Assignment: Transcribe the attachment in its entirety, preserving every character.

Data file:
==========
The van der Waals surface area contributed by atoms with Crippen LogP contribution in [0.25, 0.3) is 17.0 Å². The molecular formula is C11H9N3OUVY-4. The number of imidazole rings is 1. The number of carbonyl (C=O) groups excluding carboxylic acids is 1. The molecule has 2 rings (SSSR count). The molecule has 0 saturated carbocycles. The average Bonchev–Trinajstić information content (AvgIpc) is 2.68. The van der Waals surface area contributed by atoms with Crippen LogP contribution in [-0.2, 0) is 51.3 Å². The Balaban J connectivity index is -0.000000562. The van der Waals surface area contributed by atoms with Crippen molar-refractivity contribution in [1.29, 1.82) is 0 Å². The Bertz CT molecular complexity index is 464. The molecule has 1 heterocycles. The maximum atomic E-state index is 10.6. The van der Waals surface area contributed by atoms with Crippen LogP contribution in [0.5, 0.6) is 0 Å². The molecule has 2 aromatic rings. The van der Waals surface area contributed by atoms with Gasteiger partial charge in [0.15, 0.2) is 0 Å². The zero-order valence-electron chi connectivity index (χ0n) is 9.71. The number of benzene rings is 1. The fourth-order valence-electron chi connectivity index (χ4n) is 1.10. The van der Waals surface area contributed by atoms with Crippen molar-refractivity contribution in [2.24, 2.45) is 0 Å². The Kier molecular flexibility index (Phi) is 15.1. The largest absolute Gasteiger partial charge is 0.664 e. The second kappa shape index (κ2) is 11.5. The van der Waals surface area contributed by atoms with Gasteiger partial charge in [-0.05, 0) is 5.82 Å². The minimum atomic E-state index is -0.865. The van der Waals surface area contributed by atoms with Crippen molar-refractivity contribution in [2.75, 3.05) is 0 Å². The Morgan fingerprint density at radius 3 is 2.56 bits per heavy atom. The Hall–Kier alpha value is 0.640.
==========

The van der Waals surface area contributed by atoms with Crippen LogP contribution in [0.25, 0.3) is 17.0 Å². The molecular formula is C11H9N3OUVY-4. The number of imidazole rings is 1. The number of carbonyl (C=O) groups excluding carboxylic acids is 1. The molecule has 2 rings (SSSR count). The molecule has 0 saturated carbocycles. The average Bonchev–Trinajstić information content (AvgIpc) is 2.68. The van der Waals surface area contributed by atoms with Crippen LogP contribution in [-0.2, 0) is 51.3 Å². The Balaban J connectivity index is -0.000000562. The van der Waals surface area contributed by atoms with Crippen molar-refractivity contribution in [1.29, 1.82) is 0 Å². The Bertz CT molecular complexity index is 464. The molecule has 1 heterocycles. The maximum atomic E-state index is 10.6. The van der Waals surface area contributed by atoms with Crippen LogP contribution in [0.5, 0.6) is 0 Å². The molecule has 2 aromatic rings. The van der Waals surface area contributed by atoms with Gasteiger partial charge in [0.15, 0.2) is 0 Å². The zero-order valence-electron chi connectivity index (χ0n) is 9.71. The number of benzene rings is 1. The fourth-order valence-electron chi connectivity index (χ4n) is 1.10. The van der Waals surface area contributed by atoms with Crippen molar-refractivity contribution in [2.24, 2.45) is 0 Å². The Kier molecular flexibility index (Phi) is 15.1. The largest absolute Gasteiger partial charge is 0.664 e. The second kappa shape index (κ2) is 11.5. The van der Waals surface area contributed by atoms with Gasteiger partial charge in [-0.05, 0) is 5.82 Å². The minimum atomic E-state index is -0.865. The van der Waals surface area contributed by atoms with Crippen molar-refractivity contribution in [2.75, 3.05) is 0 Å². The Morgan fingerprint density at radius 3 is 2.56 bits per heavy atom. The Hall–Kier alpha value is 0.640.